More than a quarter of General Motors' gm hourly workers are expected to leave by the summer as a result of a recent buyout and retirement offer, the company announced Thursday amid reports that Chairman and CEO Rick Wagoner will announce additional restructuring measures at its annual meeting next week.
The move comes as automakers are scrambling to cut costs and adjust production plans amid to high gas prices and the weak economy as U.S. buyers shift away from trucks and SUVs to smaller more fuel-efficient vehicles.
GM said 19,000 of its 73,000 hourly workers have signed up for buyouts and retirement offers. Workers will be expected to leave by July.
While the number leaving is far higher than that of a similar program at Ford Motor f earlier this year, it is a bit below the number GM targeted under its special attrition program offers, also called the SAP, according to the Center for Automotive Research in Ann Arbor, Mich.
"We had hoped that 20-25,000 would take the SAP at GM — setting up at least 12,000 hires this fall," said Sean McAlinden, chief economist at the center. "I think GM assumed this also. So GM is much closer to its target than Ford."
Ford saw about 4,200 take its offers, but he said, had hoped to entice 10,000 hourly workers to leave.
Both automakers had hoped to use the buyout and retirement offers to move its older workers off their payrolls. Both automakers say they have more workers than they need given the growing competition and their shrinking market shares in the United States.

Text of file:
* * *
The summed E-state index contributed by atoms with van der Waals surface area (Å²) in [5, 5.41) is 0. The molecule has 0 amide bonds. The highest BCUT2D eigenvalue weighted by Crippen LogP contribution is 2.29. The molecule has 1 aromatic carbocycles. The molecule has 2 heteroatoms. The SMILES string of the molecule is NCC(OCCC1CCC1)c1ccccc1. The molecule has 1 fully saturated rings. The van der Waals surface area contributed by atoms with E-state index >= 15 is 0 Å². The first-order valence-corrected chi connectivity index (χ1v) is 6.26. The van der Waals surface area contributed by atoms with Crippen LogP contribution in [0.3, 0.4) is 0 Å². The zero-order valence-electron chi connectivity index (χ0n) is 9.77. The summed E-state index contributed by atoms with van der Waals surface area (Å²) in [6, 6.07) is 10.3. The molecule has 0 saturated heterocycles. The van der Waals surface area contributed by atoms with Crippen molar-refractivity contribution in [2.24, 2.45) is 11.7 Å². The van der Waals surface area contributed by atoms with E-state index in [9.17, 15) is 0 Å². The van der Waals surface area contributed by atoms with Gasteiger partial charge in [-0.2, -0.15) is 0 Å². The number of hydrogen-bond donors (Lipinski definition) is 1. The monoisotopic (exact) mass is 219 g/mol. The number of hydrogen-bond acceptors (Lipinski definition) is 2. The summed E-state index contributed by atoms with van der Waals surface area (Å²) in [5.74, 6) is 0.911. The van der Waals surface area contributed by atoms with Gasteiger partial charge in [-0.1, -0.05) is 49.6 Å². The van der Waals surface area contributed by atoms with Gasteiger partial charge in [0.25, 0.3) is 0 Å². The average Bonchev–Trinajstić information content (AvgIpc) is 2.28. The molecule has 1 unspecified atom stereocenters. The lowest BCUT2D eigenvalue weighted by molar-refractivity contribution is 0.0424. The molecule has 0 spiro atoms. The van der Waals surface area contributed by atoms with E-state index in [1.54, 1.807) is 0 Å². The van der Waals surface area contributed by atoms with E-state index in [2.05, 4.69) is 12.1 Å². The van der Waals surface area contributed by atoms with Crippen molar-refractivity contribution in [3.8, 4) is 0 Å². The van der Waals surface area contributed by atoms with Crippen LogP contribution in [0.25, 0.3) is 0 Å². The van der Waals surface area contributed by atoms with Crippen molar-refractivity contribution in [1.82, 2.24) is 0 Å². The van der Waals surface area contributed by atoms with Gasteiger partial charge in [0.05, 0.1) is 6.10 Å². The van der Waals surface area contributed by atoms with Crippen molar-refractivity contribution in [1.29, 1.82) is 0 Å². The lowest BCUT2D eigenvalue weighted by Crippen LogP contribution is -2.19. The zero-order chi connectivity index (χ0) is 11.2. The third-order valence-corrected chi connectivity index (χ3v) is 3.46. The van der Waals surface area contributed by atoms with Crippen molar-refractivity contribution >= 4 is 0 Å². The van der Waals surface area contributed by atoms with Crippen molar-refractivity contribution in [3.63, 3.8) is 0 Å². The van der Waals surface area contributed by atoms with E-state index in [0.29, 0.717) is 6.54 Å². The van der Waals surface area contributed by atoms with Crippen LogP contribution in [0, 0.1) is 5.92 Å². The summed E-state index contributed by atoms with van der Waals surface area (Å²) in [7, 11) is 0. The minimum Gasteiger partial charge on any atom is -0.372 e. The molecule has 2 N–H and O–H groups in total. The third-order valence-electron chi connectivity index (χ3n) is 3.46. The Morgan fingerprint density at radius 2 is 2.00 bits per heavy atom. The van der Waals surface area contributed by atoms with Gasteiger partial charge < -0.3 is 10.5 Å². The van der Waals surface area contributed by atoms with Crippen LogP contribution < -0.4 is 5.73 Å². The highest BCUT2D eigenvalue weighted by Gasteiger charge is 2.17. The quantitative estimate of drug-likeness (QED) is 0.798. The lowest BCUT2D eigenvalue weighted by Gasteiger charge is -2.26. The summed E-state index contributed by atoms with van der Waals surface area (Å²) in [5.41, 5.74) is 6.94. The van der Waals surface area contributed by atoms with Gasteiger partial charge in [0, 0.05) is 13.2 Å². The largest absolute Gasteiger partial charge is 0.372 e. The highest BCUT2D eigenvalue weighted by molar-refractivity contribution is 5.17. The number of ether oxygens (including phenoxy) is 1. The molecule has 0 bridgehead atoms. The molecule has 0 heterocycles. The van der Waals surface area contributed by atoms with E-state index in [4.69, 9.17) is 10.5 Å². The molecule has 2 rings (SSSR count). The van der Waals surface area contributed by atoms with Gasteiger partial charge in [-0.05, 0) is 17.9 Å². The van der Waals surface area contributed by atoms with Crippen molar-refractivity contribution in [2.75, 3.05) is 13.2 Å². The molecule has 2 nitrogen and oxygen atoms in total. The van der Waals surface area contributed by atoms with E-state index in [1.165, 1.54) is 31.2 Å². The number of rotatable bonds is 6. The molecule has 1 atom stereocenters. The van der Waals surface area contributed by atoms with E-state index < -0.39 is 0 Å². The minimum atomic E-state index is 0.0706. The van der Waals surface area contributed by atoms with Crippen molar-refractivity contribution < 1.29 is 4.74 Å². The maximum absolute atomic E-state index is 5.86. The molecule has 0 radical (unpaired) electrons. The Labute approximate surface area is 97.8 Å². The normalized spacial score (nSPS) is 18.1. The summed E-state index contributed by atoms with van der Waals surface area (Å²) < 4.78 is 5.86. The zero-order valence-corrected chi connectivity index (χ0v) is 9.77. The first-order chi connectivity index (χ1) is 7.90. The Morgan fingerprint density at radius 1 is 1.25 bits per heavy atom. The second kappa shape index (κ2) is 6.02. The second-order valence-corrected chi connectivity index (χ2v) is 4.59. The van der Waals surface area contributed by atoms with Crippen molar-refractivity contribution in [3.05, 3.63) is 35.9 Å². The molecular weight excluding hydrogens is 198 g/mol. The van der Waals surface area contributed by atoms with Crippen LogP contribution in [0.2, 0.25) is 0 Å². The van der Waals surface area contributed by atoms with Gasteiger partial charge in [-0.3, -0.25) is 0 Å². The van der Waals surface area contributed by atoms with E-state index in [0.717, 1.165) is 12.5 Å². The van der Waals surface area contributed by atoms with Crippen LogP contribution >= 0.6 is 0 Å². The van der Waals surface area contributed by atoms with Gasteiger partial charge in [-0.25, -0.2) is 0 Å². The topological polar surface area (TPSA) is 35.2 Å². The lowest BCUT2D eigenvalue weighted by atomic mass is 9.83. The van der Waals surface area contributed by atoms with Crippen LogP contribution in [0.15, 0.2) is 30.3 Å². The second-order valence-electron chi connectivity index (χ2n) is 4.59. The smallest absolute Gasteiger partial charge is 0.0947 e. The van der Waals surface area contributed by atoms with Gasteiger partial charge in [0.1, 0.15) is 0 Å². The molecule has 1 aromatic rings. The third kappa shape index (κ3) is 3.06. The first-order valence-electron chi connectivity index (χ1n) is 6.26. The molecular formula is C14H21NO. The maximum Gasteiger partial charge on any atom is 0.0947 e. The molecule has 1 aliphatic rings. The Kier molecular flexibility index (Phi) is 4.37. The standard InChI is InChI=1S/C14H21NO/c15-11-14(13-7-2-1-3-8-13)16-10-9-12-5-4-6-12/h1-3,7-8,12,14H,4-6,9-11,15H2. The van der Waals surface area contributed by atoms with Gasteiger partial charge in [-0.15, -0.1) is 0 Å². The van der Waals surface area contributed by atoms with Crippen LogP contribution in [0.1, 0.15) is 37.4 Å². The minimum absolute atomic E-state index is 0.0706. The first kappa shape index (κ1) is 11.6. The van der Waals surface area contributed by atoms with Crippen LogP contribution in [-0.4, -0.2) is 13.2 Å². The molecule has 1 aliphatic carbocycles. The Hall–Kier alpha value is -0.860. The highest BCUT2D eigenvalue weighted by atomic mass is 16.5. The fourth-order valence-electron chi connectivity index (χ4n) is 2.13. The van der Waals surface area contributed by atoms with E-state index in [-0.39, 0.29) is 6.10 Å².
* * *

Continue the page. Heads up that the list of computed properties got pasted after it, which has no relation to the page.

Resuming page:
In other moves:
•Honda will meet growing U.S. demand for small cars while maintaining North American jobs by moving production of two bigger models from Canada to Alabama and increasing production of smaller Civics in Canada, Chief Executive Takeo Fukui said Thursday.
•Hyundai says it may make small cars at a plant being built in the United States by its affiliate Kia Motors.
•Ford confirmed this week that it is looking at involuntary layoffs of salaried employees, perhaps as many as 2,000. Ford said earlier this month that it would cut North American production 15% in the second quarter, 15% to 20% in the third quarter and 2% to 8% in the fourth quarter, primarily affecting pickups and sport-utility vehicles.
McAlinden said GM had hoped to have enough workers take the buyout and retirement offers that it could not only trim its workforce but also take advantage of a clause in the most recent UAW contract that allows the automaker to hire new workers at a lower hourly wage and with a lesser benefits package.
"This attrition program gives us an opportunity to restructure our U.S. workforce through the entry-level wage and benefit structure for new hourly employees," Troy Clarke, president of GM North America, said in a statement. "We appreciate the UAW's support in making business improvements that provide a more secure future for General Motors and its employees.
GM's latest buyout brings to about 53,000 the number of hourly workers the automaker has cut in the past two years as part of a North American turnaround plan that has cut $9 billion in fixed costs, but has yet to return the automaker to positive cash flow or profitability.